[00:09:23.190] - Kirby Rosplock

Yeah. I also think children sense earlier than parents want to acknowledge that something's amiss. And so staying together even though there's a really toxic relationship sometimes, I think can be harder as they become adults, because then A, they don't have a good model of what marriage really means, B they feel like cheated that, wait, mom and dad, you hate each other. Why did you stay together and live this lie? And now my childhood was a lie. Like, what is going on? So I think it can also really impact, and you obviously have your own personal experience of living this, so it's super difficult. There's not ever a good time. But I agree with you that perhaps being courageous enough to address it and really taking the steps. Tell me more about where you see the gaps of knowledge or the things that women tell you, god, I wish I knew this before I started this process. How are you helping close the gap?

[00:10:29.450] - Olivia Summerhill

I think the most powerful thing is understanding that they can trust their gut and they can understand what they actually want out of life for themselves. And if someone's watching this, you can see my hand motions, but if you're just listening to this audible today, you won't see that I'm pointing at myself in my heart and my existence. So when you actually can understand that you have an own identity as a person, and it's not just what you've been doing the last 10, 15, 20 years, that really understanding what you want out of life, who you are as a person, your values, and getting to understand yourself and where you want to be and having those options. I say the word options so many times because that gives women and men and children, everyone wants options because that gives you the control. So if you can understand yourself a little better during the divorce process and maybe not even go the divorce route, I have absolutely told people that I've been working with that you don't need to at this point. It's your decision. I always leave it in their hands. But you may just work best if I refer you out to a marriage counselor, and that's what I'll do.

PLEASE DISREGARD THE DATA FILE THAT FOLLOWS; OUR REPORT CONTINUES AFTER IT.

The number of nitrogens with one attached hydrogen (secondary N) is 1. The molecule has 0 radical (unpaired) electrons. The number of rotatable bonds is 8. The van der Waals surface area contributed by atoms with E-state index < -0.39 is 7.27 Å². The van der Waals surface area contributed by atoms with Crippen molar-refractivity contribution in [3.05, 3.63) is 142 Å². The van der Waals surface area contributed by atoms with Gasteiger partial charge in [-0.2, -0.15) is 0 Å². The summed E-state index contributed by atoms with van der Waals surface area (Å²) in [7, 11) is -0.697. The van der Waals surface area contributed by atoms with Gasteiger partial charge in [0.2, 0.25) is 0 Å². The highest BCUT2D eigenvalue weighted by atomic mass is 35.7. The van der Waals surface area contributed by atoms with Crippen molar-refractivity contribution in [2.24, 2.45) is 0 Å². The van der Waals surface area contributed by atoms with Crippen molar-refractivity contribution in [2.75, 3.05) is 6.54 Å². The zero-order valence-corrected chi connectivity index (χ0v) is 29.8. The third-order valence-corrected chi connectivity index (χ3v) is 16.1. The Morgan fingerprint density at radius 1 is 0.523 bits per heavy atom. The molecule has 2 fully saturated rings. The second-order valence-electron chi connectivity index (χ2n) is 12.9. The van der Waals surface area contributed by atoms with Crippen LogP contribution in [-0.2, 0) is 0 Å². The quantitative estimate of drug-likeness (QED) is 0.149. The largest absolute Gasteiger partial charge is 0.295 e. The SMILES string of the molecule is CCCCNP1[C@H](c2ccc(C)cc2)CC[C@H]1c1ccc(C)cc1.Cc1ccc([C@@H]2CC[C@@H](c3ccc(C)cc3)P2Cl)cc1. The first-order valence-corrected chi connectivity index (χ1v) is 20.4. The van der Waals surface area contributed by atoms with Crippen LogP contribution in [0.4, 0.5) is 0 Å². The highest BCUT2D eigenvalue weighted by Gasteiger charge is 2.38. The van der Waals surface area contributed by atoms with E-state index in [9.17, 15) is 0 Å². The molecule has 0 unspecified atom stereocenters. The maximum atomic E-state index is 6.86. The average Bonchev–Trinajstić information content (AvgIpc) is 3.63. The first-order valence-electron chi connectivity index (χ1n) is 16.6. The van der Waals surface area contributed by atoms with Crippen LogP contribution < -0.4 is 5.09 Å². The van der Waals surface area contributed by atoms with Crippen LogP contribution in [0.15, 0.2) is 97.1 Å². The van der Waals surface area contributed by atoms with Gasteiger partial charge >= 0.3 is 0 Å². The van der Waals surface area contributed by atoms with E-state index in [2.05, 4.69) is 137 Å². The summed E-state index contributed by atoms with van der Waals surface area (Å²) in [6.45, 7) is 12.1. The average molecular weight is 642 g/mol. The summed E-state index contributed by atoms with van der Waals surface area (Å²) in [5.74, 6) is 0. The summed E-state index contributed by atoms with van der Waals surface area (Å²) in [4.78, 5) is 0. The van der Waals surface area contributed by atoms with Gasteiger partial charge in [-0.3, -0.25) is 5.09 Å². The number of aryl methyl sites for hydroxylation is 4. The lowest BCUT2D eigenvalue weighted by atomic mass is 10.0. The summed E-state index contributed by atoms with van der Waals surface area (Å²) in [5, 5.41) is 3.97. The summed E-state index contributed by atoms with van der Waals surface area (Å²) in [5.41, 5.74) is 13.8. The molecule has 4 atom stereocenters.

[00:11:45.880] - Olivia Summerhill

So sometimes there's not even a border that needs to happen. It's just getting to know who you are as a person, getting the options, feeling in control and then letting your emotions guide you to that next long term plan. Which might be, again, getting a different resource involved, having a really fun trip as a couple and understanding each other and communicating differently. I'll say financial aspects for Americans, 97% of us have money anxiety. So if you can imagine that's amplified if one party is thinking of divorce. Divorce and finance is not fun topics for most people, right? So if I can come in, or if another professional can come in, like a therapist or a beautiful attorney giving the right advice, you can lower the emotions and have conversations as a couple. And again, maybe not even go down the divorce path. Or you go down the divorce path, but you stay friends and you guys can have this amicable relationship and not feel belittled, battered, small, smothered, stupid, unprotected, unloved. All these emotions and thoughts that sometimes can be amplified and last for 30 more years post divorce, feeling hurt, ignorant, and incompetent. All of the stuff I hear.